Flower & Leaf Pressing with Children, Montessori-Style!

FLOWERS CONTINUE TO "DRAW US BACK TO NATURE" & PRESSING FLOWERS CAN BE VERY INVITING FOR YOUNG CHILDREN! 


 

One of my very favorite memories of flowers is of my own children (ages 6, 9, & 10) when we were homeschooling in the 1980's. We lived near an amazing and very untouched wilderness area called Harmon Den near our home in Fines Creek, NC. Just after a Spring rain, we drove up the road to Harmon Den to see a "symphony of flowers." (that's the name my children gave it!) While we were there just soaking in the beauty of the meadow of wild flowers, it started to rain again. A gentle, light rain. I got in the car to get out of the rain, but the children insisted on walking in the rain among the wildflowers! They walked all the way home, just ahead of me as I drove slowly and watched them frolicking along the lovely dirt road. My children (and now my grandchildren) OFTEN draw me back to nature & it's magical wonders!

After my recent eCourse "Herb Studies Workshop" at Wings, Worms, & Wonder, I rediscovered the fabulous flower of the Echinacea plant.


All photos in this post are by Carolyn at Magical Movement Company

I also remembered what my own children loved to do with flowers that we grew. (Johnny Jump-ups & Sweet Pea especially!) They would press them in a flower press and then later they would place them in between 2 pieces of glass, solder the glass together and hang them in the window as a Suncatcher! We had a stained glass studio, and so the children would hang these lovely creations around our shop and they made money at it, too! What a real life learning experience for our homeschool curriculum: Math/bookkeeping/profit margin, Art, Botany, Handicrafts, Natural History, and lots of Social Skills development happening in an exciting way! (The kids really developed their people skills and got very good at selling their product and even charging sales tax!)


I decided to set up a flower pressing activity with the petals from my Echinacea because the colors are magnificent! The fantastic spiky centers of this flower will not press well, so I REMOVED EACH PETAL for pressing...a wonderful FINE MOTOR ACTIVITY for young children!



This photo shows my tray set up for flower pressing. 


Flower press is available from Amazon at this link: Best Nest Flower Press at Amazon.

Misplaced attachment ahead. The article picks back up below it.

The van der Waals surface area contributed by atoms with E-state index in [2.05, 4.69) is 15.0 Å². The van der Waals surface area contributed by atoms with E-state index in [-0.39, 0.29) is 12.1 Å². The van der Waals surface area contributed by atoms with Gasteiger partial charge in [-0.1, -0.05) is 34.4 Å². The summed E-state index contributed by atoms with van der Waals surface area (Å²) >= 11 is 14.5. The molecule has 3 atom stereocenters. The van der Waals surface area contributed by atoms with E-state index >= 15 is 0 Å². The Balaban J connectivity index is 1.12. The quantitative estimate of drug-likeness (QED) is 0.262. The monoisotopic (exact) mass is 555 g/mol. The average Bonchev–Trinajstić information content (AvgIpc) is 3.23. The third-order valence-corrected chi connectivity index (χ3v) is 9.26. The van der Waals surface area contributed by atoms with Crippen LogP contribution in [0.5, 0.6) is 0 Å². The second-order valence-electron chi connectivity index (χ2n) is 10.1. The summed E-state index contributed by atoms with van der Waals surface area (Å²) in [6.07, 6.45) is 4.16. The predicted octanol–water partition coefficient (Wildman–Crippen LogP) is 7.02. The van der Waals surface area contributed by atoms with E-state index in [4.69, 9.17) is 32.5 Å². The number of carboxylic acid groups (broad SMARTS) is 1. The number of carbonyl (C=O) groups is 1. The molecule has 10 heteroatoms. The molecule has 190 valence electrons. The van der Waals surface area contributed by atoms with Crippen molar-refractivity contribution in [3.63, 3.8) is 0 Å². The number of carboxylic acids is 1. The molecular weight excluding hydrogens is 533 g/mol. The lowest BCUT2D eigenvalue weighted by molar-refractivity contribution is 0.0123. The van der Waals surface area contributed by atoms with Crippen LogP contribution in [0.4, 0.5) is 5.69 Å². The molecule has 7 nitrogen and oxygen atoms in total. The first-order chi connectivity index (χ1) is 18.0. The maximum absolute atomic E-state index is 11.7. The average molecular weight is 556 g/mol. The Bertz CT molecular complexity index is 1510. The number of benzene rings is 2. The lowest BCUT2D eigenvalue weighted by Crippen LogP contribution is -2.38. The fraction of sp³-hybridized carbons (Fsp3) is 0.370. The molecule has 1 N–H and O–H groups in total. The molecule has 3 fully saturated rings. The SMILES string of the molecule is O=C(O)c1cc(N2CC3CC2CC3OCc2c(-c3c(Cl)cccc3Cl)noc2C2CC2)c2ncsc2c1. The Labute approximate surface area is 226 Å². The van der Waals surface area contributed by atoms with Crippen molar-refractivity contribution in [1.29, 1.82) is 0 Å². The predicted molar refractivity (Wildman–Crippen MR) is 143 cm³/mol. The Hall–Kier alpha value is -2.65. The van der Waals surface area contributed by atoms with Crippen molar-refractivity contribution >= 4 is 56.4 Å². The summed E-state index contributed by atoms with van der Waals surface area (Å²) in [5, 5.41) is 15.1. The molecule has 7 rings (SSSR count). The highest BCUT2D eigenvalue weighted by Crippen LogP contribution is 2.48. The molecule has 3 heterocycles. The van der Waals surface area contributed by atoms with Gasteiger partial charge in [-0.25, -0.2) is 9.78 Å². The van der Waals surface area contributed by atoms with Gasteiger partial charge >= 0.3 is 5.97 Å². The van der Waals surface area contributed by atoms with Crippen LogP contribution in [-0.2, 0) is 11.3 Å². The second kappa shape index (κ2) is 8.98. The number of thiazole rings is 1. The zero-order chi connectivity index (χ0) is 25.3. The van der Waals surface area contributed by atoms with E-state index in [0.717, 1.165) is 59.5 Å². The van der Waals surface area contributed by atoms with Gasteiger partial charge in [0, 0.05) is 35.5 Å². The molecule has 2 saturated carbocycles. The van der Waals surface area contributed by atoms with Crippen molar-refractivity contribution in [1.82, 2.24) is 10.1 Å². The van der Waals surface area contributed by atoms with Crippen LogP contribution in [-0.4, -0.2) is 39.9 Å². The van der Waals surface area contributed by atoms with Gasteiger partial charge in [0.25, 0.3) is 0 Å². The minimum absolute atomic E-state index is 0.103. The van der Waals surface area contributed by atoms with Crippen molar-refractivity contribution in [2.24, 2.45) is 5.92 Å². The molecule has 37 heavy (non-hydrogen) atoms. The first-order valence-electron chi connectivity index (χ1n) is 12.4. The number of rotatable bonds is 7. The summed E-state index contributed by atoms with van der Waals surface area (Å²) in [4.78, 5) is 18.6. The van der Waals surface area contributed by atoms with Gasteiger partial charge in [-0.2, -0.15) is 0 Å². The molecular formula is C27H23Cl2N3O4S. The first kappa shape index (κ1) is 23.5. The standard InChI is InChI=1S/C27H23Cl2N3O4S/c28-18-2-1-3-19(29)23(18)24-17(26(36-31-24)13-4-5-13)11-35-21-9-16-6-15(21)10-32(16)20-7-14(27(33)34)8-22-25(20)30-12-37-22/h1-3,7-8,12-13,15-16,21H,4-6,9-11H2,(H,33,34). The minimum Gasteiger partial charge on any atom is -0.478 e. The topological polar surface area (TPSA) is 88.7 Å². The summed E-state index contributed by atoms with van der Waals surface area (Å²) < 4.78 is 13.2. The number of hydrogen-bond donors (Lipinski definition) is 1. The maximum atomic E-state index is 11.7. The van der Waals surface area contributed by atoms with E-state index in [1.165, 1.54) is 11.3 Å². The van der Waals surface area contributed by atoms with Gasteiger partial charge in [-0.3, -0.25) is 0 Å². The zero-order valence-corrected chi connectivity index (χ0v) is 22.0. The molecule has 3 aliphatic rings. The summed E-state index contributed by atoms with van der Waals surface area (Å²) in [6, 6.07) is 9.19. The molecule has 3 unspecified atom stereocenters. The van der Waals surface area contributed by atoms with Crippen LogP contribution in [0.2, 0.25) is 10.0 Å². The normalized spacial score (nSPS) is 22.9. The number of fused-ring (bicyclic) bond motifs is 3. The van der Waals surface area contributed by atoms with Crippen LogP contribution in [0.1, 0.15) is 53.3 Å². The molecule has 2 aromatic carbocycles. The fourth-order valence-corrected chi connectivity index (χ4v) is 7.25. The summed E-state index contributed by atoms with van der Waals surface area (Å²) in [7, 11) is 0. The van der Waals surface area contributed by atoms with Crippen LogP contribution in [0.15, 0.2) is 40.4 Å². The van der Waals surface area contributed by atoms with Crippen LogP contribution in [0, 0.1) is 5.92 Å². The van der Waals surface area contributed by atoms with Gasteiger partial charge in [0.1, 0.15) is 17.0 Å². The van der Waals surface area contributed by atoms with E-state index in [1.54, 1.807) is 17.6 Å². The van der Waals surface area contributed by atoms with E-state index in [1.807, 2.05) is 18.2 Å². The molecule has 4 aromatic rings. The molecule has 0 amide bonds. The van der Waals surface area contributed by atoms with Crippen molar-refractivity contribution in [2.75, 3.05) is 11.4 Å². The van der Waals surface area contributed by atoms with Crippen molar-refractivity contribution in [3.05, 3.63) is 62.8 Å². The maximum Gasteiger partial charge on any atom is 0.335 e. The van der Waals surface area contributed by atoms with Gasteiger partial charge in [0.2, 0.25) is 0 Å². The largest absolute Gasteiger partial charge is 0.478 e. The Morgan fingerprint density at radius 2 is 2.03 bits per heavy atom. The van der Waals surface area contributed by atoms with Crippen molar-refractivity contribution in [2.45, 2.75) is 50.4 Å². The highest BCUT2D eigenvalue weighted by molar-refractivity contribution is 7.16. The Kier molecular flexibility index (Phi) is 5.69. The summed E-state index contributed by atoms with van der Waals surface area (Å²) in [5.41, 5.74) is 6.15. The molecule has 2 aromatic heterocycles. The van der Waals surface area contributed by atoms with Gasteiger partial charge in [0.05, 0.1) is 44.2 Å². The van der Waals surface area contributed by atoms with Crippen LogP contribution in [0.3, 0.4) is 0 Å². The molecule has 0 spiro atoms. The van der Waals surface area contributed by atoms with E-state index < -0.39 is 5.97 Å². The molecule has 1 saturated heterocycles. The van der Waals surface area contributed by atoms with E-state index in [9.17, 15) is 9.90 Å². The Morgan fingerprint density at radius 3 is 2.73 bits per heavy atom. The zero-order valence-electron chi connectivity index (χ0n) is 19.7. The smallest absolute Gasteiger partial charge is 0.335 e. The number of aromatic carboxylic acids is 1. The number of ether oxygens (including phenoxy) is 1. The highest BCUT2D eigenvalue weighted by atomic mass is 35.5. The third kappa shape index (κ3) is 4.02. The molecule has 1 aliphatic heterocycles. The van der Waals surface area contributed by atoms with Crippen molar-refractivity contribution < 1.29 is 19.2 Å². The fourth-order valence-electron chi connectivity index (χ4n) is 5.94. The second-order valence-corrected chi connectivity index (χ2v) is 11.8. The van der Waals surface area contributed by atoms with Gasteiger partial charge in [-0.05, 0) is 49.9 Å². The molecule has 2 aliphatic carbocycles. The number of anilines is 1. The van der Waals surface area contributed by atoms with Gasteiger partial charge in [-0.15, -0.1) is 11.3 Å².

If you choose to press plants with your little ones (and I highly recommend it) here are some pointers:

   Make sure the petals or leaves are spread out on the paper and not touching (they will stick together if they touch each other)
   Use blotting paper that comes with a flower press kit and place the cardboard first, then one paper under the petals or leaves and then place another paper on top of them. Then, create the next layer with cardboard, then blotting paper, then flower petals, another blotting paper, and cardboard again, etc.
   For young children, I find it handy to put pieces of packing tape over the backs of the wing nut screws of the press to secure them, and then leave the screws in while loading the press with your flowers or leaves.
   Just take off the wing parts of the four screws and put them in a little container so you don't loose them in the garden!







Talk about FINE MOTOR experiences...unscrewing and then screwing on the little wings of the wing nut screws requires lots of turning and turning and more turning!


I decided to glue my pressed flowers & leaves on the pages of my nature journal where I had drawn renditions of the herbs from the Wings, Worms & Wonder Herb Drawing eCourse. This adds a mixed-media slant and helps in actual identification of the plants.








You can read more about introducing water colors to children and having fun drawing & painting herbs at my past post here: Artfully Outdoorsy Montessori: Let the Children Draw Us Back to Nature!

And here: Artfully Outdoorsy in The Montessori Room: Realistic Leaf Drawing for Young Children!

Over the years, I have pressed autumn leaves with little children and these can be added to seasonal cards for the children to give to their families at Thanksgiving or Winter Solstice. I have given the children glitter glue in a jar with a brush to carefully apply the leaf to the card and it looks very festive!



The dogwood tree in my garden was just beginning to change with the Autumn season. I love the mottled effect.



These leaves from the Liquid Amber tree have a wonderful shape and press well. Later in the season, these leaves turn a gorgeous purple!

Watch for my UPCOMING POST on setting up this PRESSED LEAVES & MAKING CARDS ACTIVITY for young children! 

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I am delighted that you are visiting my blog and I hope you have enjoyed your experience! I invite you to leave a comment if you have a moment. I love hearing about your experiences and what your little ones are making with pressed plants and nature art journals!

This post is one of many wonderful articles you will find at Living Montessori Now featuring "Montessori Mondays". Just click here: Montessori Monday Link Up!




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4 comments :

  1. This is truly beautiful!! Such a gorgeous nature craft for natural journal! Thank you for sharing!

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    1. Wow, thanks for that comment, Anastasia. I know how much you value nature craft since you named your blog Montessori Nature!

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  2. This is beautiful and inspiring! I love flowers! :)

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    Replies
    1. Me, too, Vanessa. Somehow flowers and children go together because they are both so beautiful and inspiring! Have fun with little Bee.

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